Moving to the beats of modern China
Celine Dion's My Heart Will Go On was playing loudly on a large walkway at Xiangyang Park in Shanghai, the financial hub of China. A group of elderly Chinese ladies, wearing their high-heel shoes, danced in pairs like they were preparing for a contest.
Next to them was another larger group of seniors, moving to the beats of the cha-cha. They had their own rhythm. The park was their ballroom.
Like other public parks in the city, Xiangyang Park was full of people this particular Sunday. Some played badminton and mahjong, while children rode scooters and bicycles. Although known for its lack of green spaces, I find it easier to find public parks in this 23 million populated metropolis than in Bangkok.
In addition, there are many trees along the streets, as well as tall and weirdly-designed buildings, like the boot-shaped tower featuring a luxury shopping mall and office space. On footpaths of major streets, it is also easier to find bicycles for rent.
The service is provided by bike-sharing companies: Mobike and Ofo. Mobike offers orange bicycles and its rival Ofo has yellow bicycles. To rent a bicycle, you need to download their apps, register for the service and pay a deposit of 299 yuan (1,495 baht) for Mobike and 99 yuan (495 baht) for Ofo. Service charges are 1 yuan (5 baht) for half an hour for Mobike and 1 yuan per hour for Ofo.
When you want to ride a bike, scan the QR code printed on the bicycle lock via your mobile phone, said Numpueng Pinyodoonyachet, an assistant to the culture consul of the Royal Thai Consulate-General in Shanghai.
The good thing about the service is a rider can park and leave the bicycle anywhere. QR codes also make it easier for e-payment of goods and services, including the subway, public buses, a cup of coffee or online shopping.
"Mobile payment is very convenient and easy. I don't have to have much cash or coins in my pocket," Numpueng said.
Travelling in Shanghai is also easy with the subway. The service links to many major attractions such as the Bund, which is known as the symbol of Shanghai. The 1.5km-long waterfront boardwalk is where visitors can enjoy views of Huangpu River, colonial buildings and skyscrapers.
If you want to tour the city, try the hop-on-hop-off city buses. The double-decker buses offer an audio guide in eight languages and can be boarded at Shanghai Urban Planning Exhibition Centre in People's Square.
Shanghai Museum is a four-storeyed building, which houses more than 100,000 ancient Chinese artefacts. It is segmented into 10 galleries, including ancient bronze, ceramics, jade, paintings, ethnic arts and crafts, sculptures, Ming and Qing furniture, ancient currencies and Chinese calligraphy.
Each gallery has brief information on English leaflets for visitors to get an idea of each room, such as the stone statue of Sakyamuni (550-557AD) depicting the Buddha sitting cross-legged on a lotus stand or a painting of Song Emperor Zhao Ji in the 11th century or the ancient pendant jade with a carved phoenix (3000-1900 BC).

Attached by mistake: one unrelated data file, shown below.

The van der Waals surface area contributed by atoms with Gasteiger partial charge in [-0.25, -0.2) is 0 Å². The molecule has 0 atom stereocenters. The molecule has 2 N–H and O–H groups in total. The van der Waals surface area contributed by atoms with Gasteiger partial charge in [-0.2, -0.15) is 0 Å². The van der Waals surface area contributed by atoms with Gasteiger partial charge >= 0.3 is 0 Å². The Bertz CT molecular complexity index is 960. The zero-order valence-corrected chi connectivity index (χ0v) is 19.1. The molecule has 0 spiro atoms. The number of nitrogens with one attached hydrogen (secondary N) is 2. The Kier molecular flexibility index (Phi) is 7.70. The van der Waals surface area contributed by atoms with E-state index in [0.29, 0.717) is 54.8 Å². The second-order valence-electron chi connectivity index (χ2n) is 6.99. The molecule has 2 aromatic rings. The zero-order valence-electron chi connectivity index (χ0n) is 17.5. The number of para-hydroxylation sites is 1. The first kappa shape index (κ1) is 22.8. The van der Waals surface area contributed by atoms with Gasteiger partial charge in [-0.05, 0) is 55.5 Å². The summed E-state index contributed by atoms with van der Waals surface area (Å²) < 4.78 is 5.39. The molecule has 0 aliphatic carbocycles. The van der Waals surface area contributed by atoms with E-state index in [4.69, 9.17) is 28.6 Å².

The Yu Garden or Yuyuan Garden is an old garden built in the 16th century by Pan Yunduan, the governor of Sichuan. He wanted to build a leisure place for his parents, but the garden and buildings were destroyed in the Opium War of the mid-19th century. It was renovated and opened to the public in 1961.
Yuyuan Garden is surrounded by a large bazaar where shops are built in the old Chinese-architectural style to blend in with the ambience. Inside, there are many pavilions and rock gardens. The highlights of the garden are classical Chinese architecture and decorations inside each hall. There are also stone-carved decorations such as a dragon lying on a wall, sculptures of Chinese warriors on roofs and weirdly shaped rock formations, including the famous Jade Rock which is 3.3m tall. There is also a pond where visitors can feed fish.
A trip to Shanghai is incomplete without Shanghainese cuisine. One of the recommended dishes by the team of the Royal Thai Consulate-General in Shanghai is xiao long bao or soup dumplings. Though traditionally the dumplings are small, in a few street stalls, such as those in Yuyuan Bazaar, they come in a big size and are accompanied by a straw for customers to drink the hot soup filling.
Shanghainese food is not spicy, though it is oily. Stewed pork leg, red pork in sauce, steamed fish and roasted goose are must-trys. A big bowl of frog congee was odourless and if there was no small bones in the meat, I would have thought it was either chicken or fish. Somehow frog congee tasted better than seafood congee.
For those who have a sweet tooth, dessert choices are plentiful. Recommended by the Thai Consul-General Parichat Luepaiboolphan are the Chinese red dates stuffed with glutinous rice. The snack is one of her favourites and later became mine, too. The taste is mildly sweet and the dessert has a texture of a sticky rice ball, much like chewing Japanese dango.
I spent the rest of the afternoon sitting in Xiangyang Park under the shade of trees, eating my Chinese red dates with glutinous rice and watching people dance. Soon, I began humming "my heart will go on and on".
Tourists feed fish in Yuyuan Garden. Karnjana Karnjanatawe
One of the pavilions in Yuyuan Garden. Karnjana Karnjanatawe
Ancient artefacts at the Shanghai Museum. Karnjana Karnjanatawe
Red braised pork in Shanghai style. Karnjana Karnjanatawe